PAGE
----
# Pillow-Problems: Problem #47

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## Problem:

47.

Solve the 2 Indeterminate Equations
 x y
= xz;
} (1)
 x z
= xy;
(2)
and find the limits, if any, between which the real values lie.

[12/90

47.

One set of values is 0, 0, 0.

A 2nd set is x = y = 0; z has any value.

A 3rd is x = z = 0; y has any value.

And the 4th set is x =
 k² k − 1
, y = z = k; where k has any value.

If x has any positive value less than 4, y and z are unreal.

## Solution:

47.

By inspection, '0, 0,, 0' are one set of values.

Subtracting, we get x · (
 1 y
 1 z
) = yz;

x = yz ·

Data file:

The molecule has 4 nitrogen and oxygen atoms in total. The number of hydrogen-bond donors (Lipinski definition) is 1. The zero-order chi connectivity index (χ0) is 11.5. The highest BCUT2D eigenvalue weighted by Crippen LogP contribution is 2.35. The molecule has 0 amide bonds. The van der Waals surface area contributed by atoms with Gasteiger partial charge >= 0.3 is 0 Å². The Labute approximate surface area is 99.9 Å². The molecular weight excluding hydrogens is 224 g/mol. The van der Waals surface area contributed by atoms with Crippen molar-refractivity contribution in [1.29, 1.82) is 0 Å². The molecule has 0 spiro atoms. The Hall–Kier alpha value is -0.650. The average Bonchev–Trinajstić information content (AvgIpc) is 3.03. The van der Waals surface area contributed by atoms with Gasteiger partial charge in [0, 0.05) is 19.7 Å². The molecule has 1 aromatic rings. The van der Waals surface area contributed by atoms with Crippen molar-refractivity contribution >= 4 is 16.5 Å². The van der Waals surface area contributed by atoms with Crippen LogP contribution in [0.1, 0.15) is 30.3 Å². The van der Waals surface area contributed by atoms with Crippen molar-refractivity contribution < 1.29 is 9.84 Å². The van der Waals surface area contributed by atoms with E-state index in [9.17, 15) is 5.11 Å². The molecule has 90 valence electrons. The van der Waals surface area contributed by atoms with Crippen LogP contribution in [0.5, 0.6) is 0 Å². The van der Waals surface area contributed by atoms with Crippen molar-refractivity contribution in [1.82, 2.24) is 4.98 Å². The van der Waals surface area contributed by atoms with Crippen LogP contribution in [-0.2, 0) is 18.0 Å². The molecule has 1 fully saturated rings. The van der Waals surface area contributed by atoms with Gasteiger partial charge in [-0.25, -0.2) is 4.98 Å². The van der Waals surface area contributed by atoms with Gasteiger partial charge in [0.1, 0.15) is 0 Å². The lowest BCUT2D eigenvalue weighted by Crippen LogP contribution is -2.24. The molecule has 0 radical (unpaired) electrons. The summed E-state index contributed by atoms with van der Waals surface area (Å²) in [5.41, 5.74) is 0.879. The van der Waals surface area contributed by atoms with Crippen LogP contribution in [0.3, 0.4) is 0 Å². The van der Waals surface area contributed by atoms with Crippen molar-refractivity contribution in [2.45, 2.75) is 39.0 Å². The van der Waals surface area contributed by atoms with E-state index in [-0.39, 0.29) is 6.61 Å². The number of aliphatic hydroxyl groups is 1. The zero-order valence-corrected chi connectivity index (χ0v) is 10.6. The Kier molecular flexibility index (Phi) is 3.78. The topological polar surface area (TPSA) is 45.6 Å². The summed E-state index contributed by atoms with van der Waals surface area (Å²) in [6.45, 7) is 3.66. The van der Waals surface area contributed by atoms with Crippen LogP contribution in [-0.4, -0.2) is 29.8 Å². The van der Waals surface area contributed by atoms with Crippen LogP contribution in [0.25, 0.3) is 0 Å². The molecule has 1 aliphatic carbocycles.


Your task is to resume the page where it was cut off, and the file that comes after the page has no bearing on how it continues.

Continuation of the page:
y − z z − y
= −yz, unless y = z, in which case x =
 0 0
.

Now, by (1), x = xyyz;

∴, when yz, x = xy + x;

xy = 0, unless x be infinite.

Similarly, by (2), xz = 0, unless x be infinite.

Hence, if x be finite, and if yz, either x or y = 0, and also either x or z = 0; i.e. either x = 0, or else y = z = 0. But the latter is excluded by our hypothesis. Hence x = 0. Hence yz = 0; i.e. either y or z = 0, and the other may take any value.

This gives us 2 more sets of values, viz.

x = y = 0; z has any value;
x = z = 0; y has any value.

We have now to ascertain what happens when y = z.

By (1),
 x y
= xy

y² = x · (y − 1); i.e. x =
 y² y − 1
.

Similarly, by (2), x =
 z² z − 1
.

This gies us a 4th set of values, viz. x =
 k² k − 1
, y = z = k; where k has any value.

Now y and z may evidently have any real values, but x is restricted by the equation

y² − xy + x = 0,

in which y cannot be real, unless (x² − 4x) > 0. Hence x may have any negative value, and any positive value that is not less than 4; but it cannot have any positive value, less than 4, without making y unreal.

Q.E.F.